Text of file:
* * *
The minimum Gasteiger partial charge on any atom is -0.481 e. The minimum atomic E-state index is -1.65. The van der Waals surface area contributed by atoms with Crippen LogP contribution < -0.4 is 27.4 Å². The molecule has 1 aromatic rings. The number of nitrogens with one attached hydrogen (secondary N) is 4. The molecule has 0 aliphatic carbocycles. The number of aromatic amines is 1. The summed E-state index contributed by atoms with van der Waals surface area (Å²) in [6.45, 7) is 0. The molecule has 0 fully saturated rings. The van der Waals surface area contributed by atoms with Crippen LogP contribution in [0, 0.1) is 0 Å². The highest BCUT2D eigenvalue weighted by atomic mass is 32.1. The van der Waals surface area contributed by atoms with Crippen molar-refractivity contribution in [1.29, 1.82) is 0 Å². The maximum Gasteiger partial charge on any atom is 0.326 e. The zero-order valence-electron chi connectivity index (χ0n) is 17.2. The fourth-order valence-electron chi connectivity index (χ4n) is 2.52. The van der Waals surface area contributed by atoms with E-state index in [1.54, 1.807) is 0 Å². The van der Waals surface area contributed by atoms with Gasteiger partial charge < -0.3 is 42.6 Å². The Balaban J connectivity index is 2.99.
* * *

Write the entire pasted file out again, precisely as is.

The minimum Gasteiger partial charge on any atom is -0.481 e. The minimum atomic E-state index is -1.65. The van der Waals surface area contributed by atoms with Crippen LogP contribution < -0.4 is 27.4 Å². The molecule has 1 aromatic rings. The number of nitrogens with one attached hydrogen (secondary N) is 4. The molecule has 0 aliphatic carbocycles. The number of aromatic amines is 1. The summed E-state index contributed by atoms with van der Waals surface area (Å²) in [6.45, 7) is 0. The molecule has 0 fully saturated rings. The van der Waals surface area contributed by atoms with Crippen LogP contribution in [0, 0.1) is 0 Å². The highest BCUT2D eigenvalue weighted by atomic mass is 32.1. The van der Waals surface area contributed by atoms with Crippen molar-refractivity contribution in [1.29, 1.82) is 0 Å². The maximum Gasteiger partial charge on any atom is 0.326 e. The zero-order valence-electron chi connectivity index (χ0n) is 17.2. The fourth-order valence-electron chi connectivity index (χ4n) is 2.52. The van der Waals surface area contributed by atoms with E-state index in [1.54, 1.807) is 0 Å². The van der Waals surface area contributed by atoms with Gasteiger partial charge < -0.3 is 42.6 Å². The Balaban J connectivity index is 2.99.